Board delays funding decision for struggling organizations

The Southold Town Board on Tuesday argued over a request from the Center for Advocacy, Support and Transformation for immediate financial help as the group deals with record numbers of people seeking food, housing and other assistance.

After a lengthy and often heated exchange, board members said the request for financial assistance would be further studied by the town comptroller and town attorney, with the goal of setting up a program for groups such as CAST who work with town residents to apply for assistance and receive it in January.

For those who attended the Tuesday work session hoping help organizations would receive immediate financial help, the decision to push it forward was painful.

“We are in a genuine crisis, with record numbers of people seeking assistance,” Cathy Demeroto said after the meeting. “Help is needed now.”

Last month, Ms. Demeroto requested $100,000 in aid from the town board at a budget hearing, citing alarming statistics about what CAST is now seeing at its Southold headquarters. This year, CAST is serving more than 900 unique families — 2,265 individuals — including 864 children and 124 adults over the age of 65.

After a morning filled with discussions about other topics, the board turned to the financial request and was soon engaged in a heated back and forth between members. While agreeing on almost nothing, board members appeared to agree that help organizations who do work in Southold — but are not necessarily headquartered in the town — could also apply for financial assistance, including CAST.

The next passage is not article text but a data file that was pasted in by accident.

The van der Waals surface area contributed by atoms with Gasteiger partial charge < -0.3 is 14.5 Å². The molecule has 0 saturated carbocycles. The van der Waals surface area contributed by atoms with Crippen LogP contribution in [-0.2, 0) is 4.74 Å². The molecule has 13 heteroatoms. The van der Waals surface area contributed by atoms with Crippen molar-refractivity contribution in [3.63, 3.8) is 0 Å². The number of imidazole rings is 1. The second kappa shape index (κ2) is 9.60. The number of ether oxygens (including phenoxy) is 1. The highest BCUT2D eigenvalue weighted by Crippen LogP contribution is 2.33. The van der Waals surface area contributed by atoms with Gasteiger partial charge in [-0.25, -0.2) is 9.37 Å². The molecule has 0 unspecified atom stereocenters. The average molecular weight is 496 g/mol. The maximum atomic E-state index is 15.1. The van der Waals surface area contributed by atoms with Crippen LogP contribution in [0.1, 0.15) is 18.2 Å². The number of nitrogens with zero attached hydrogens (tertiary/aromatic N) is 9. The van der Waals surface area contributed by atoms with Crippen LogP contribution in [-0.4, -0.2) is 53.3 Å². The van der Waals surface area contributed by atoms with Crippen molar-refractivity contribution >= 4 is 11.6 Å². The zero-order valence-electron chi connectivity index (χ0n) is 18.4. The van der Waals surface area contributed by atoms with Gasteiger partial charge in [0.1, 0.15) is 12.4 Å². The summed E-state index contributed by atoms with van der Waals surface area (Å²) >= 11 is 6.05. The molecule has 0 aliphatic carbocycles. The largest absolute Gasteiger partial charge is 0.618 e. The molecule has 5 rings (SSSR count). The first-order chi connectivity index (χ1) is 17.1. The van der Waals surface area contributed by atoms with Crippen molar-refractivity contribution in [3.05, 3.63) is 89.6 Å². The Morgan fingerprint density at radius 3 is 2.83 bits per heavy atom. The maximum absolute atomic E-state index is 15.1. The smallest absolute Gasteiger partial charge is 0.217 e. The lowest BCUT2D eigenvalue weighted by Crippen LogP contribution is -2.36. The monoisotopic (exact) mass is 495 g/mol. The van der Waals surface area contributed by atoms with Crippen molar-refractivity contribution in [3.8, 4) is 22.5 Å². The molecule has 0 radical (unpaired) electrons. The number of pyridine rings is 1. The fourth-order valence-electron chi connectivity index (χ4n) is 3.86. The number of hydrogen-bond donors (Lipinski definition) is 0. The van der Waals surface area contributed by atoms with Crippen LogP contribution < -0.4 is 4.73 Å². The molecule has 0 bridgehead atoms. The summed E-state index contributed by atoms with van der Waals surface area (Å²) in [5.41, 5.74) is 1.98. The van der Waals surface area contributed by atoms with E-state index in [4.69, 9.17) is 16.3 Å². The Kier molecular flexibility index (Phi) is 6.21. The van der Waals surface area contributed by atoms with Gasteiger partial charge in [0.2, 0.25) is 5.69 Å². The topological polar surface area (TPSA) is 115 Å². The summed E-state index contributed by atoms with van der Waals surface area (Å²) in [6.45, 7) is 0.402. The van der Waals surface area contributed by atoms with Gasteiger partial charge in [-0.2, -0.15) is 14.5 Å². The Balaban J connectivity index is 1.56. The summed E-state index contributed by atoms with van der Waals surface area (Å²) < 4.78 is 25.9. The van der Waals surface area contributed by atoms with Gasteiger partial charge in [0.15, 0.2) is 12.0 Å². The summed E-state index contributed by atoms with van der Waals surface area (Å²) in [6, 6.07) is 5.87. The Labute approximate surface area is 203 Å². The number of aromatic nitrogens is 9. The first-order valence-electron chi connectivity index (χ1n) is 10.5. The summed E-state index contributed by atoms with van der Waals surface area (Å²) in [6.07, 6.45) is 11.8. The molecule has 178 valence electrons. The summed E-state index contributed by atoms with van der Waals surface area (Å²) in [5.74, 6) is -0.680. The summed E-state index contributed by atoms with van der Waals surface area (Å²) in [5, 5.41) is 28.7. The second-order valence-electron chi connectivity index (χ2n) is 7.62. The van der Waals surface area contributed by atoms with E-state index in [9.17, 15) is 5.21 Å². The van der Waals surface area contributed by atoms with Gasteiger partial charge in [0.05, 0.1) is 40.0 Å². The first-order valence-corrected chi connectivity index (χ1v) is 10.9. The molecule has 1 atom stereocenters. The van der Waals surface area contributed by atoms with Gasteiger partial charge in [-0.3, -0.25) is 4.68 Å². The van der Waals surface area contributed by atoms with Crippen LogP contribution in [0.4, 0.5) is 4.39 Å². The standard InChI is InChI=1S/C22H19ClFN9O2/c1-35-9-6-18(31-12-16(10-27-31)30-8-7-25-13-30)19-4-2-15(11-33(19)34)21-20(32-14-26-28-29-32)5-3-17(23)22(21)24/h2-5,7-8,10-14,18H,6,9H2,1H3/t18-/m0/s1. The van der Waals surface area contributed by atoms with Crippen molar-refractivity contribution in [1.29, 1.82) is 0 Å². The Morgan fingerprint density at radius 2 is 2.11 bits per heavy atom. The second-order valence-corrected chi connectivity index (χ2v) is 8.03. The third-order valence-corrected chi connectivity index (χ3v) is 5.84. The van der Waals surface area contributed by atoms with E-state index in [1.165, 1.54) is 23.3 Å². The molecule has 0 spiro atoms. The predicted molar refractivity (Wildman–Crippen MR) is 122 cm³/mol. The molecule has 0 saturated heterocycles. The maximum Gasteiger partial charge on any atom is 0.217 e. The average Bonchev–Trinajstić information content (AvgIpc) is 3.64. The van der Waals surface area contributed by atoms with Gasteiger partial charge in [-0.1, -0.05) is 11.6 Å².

At one point, Supervisor Scott Russell said he would be willing to increase the amount that would go to help organizations to $250,000. What the board went back and forth on was how and when to do it, with Mr. Russell and Jill Doherty advocating for a system for accounting for how the money would be spent before any checks could be written.

“We have an obligation to do this properly,” Ms. Doherty said.

Board members Greg Doroski and Sarah Nappa were the most vocal on getting CAST and other groups help sooner rather than later.

“My concern is pushing this off until next year, when CAST has expended their emergency money now,” said Mr. Doroski. “Where are people who need help supposed to go? If we kick this to next year, what happens until then? We should announce a program now.”

“We need the financial mechanism in place first,” countered Ms. Doherty. In response to that, Ms. Nappa said, “We can’t wait until that is done. We need this done before the end of the year.”

“If it’s $100,000 to the entire [help] community, how do we divide it up?” Mr. Russell asked. “Let’s come up with a schedule on how to divide it up.”

To that, Mr. Doroski, who said he wanted funds laid out for groups providing food and housing assistance, said, “I want to simplify this now and make it as transparent as possible. This is our responsibility. I don’t want to overcomplicate it.”

It was left that next week some board members would meet with the town comptroller and attorney to draft a letter to help organizations asking for their needs. Once that has been received, the board could possibly authorize payments in January.

Ms. Demeroto left no doubt at the meeting that the need is great. 

“We are in a crisis,” she told the board. “Our meals served is up 800%. I am $400,000 over budget … I can’t tell you how many people come in for food and rent assistance. We are out of assistance funds. It is critical for the government to help the nonprofits for this urgent need.”